over your self after that first night we spent
together, in bed, learning how to love someone
properly, in a more physical sense than ever before.

And then I want to pack all of these bags
and stuff them back into our lungs,
so that our histories will always leak out of
our breath. We will not forget
how heavy we felt once and how light we feel now,
in comparison. I want to know your history, simply,
even the darkest corners, so maybe me being there
will make them lighter and make both of us
appreciate the dim light of the Moon
because it was there, even if we did not always
notice it.

—Andrew M., Going / Growing (via deliciates)

(Source: andrewmicah)

One chapter.

Last night I poured a page of my past out to you. I wrote it down, word for word, tear by tear, scar by scar. It was just one page, but it was the opening chapter, a prologue of sorts, one of the most important parts to read before engaging in the body. If not for that page, the rest of this story is a lot harder to make sense of, and I knew, eventually, you would want to read the whole book.
 
You quietly listened, hanging on to each word, interjecting only with a touch or a sigh. It was your way of turning the pages, not forcefully or rushed, but with a slow motion, drawing out the truth and letting each sentence soak into your mind.

When I finished the chapter we stopped and we breathed. We breathed hard and heavy and our words were so much richer through the knowledge we now shared. Our hug had never been tighter, our words had never meant more. You read me, you listened to me, and I allowed you to.

You cried with me, you held me close, then you stroked my skin to sleep.

Artist’s statement:

“The world seems to me increasingly incomprehensible, and there are times when I feel there isn’t anything that I know for certain. For me, making photographs (or painting, or whatever) is necessary to translate the unintelligible reality of being into a more coherent form. Or at least to illustrate my best guesses. There is vastly more nothing in the universe than something, and I try to create images that recognize the grace by which anything at all exists.”

—Ryan Hancock

Two words.

A poignant reminder from an unlikely source. Someone I would never take relationship or life advice from, provided a flippant comment that has resonated with me since, and has alerted me to the over-analytical state of frenzy that people (me) put ourselves through when it comes to deciding a whether a person deserves a ‘yes’ or ‘no’ in regards to the fatal choice of embarking into a relationship.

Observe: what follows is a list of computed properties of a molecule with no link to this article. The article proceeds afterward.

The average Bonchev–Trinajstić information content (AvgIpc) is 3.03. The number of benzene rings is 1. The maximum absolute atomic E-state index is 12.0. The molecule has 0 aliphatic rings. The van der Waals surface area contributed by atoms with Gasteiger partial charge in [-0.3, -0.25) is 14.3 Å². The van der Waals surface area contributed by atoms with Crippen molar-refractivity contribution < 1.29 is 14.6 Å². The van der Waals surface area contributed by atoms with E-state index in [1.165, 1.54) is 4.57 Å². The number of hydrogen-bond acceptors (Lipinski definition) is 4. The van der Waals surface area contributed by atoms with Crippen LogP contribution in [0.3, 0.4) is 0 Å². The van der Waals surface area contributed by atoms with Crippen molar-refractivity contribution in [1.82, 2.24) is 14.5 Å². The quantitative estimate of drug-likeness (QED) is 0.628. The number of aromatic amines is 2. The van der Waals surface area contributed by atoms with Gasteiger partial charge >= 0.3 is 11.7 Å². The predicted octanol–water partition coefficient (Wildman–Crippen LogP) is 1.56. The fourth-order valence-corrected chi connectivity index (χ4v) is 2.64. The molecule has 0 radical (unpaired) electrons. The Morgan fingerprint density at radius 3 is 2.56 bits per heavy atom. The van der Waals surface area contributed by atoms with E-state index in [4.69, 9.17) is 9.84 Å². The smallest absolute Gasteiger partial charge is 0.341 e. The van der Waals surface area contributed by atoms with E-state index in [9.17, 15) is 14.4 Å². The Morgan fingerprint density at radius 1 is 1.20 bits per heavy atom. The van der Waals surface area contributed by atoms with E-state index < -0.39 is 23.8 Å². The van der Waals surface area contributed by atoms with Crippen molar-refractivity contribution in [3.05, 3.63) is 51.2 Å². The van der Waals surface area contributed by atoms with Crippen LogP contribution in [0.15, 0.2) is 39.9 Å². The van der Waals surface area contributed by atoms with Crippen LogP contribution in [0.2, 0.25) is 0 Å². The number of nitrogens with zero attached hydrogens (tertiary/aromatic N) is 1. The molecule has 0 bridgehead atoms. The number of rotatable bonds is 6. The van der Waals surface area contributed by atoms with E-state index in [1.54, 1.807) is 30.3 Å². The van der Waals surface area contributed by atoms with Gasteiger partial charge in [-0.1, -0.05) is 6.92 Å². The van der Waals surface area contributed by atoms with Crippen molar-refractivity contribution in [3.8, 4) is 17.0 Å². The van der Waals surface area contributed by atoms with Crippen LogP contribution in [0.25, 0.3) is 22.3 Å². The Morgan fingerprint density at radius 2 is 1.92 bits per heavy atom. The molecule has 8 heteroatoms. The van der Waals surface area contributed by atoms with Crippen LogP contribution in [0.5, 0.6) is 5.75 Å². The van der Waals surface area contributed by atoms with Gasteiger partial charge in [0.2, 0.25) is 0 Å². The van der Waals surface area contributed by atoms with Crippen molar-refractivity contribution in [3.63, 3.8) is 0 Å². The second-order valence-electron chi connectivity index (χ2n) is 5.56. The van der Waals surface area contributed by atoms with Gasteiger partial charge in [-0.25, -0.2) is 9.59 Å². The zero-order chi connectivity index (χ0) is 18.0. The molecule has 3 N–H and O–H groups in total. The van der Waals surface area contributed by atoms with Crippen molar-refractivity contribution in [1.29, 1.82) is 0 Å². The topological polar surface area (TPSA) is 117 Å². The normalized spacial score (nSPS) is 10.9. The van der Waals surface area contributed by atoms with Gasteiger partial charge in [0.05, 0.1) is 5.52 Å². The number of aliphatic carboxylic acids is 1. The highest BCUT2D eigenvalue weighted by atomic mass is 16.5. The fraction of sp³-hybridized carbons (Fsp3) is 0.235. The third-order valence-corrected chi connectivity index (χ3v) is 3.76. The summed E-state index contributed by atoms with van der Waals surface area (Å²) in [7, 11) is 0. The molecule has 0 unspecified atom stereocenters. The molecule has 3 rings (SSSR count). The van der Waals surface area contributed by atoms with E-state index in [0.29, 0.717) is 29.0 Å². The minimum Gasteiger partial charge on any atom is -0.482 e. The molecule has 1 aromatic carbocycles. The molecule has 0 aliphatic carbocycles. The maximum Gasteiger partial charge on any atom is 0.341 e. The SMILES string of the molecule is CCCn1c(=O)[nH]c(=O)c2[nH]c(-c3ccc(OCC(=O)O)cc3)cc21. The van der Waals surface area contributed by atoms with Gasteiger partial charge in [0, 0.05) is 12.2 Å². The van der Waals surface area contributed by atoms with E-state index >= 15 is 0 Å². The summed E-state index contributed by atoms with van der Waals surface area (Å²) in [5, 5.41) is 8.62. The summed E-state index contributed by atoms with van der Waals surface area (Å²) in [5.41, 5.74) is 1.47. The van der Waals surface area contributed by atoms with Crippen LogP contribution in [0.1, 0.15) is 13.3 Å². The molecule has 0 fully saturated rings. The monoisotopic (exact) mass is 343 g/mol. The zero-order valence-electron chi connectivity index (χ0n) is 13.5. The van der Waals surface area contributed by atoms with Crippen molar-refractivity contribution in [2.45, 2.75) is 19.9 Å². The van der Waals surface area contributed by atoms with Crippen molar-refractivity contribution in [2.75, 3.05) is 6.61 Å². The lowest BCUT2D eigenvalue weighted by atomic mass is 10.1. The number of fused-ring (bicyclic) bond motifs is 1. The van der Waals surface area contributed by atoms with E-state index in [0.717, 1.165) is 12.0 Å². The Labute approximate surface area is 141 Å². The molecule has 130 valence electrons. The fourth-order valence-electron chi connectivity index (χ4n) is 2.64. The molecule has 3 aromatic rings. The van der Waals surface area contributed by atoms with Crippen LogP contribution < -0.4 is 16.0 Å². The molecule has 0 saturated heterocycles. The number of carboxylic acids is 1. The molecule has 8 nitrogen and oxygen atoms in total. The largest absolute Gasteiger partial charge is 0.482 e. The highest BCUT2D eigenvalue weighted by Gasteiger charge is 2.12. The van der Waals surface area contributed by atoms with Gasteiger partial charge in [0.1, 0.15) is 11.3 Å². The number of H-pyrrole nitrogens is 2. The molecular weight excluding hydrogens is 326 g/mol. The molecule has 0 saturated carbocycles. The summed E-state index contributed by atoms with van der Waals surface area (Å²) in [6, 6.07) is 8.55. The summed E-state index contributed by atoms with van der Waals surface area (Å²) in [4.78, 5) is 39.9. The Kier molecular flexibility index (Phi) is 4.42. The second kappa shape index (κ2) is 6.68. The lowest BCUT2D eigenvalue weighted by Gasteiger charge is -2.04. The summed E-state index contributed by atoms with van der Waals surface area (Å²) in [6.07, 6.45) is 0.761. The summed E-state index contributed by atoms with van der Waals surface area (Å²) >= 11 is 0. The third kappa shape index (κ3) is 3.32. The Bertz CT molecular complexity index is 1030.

All it takes is two words to unravel, rewind, and undo the mess of interwoven lifestyle decisions.

"It’s over."

Yes, there is a lot more pain, explaining, and healing needed that stems as a consequence of those words, but those two words are the catalyst, and they are all that need be uttered to snap the ties which you so carefully knotted.

So what is that we’re so scared of? Feelings. Just feelings. Protecting our own and the ones of whom we love or care about. Perhaps that is the single most important thing, but feelings can’t hurt you. It’s up to you how strong or weak they are, and how long they stay.

Don’t be scared. Jump in head-first. Soak up the loveliness and be prepared to say (or hear) two words if it all goes askew.

day by day.

You’re stitching up my scars, mending my fragility and piecing together my puzzle slowly. Maybe I’m letting you figure me out, maybe I’m composing the most beautiful story ever written. It’s so much harder to let you in than it’s ever been to shut someone out. The secrets are etched in my bones and you are slowly digging beneath the flesh. When they are uncovered, the choice will be yours to to stay or go; but once you have buried under my skin you will remain there, and I will be exposed.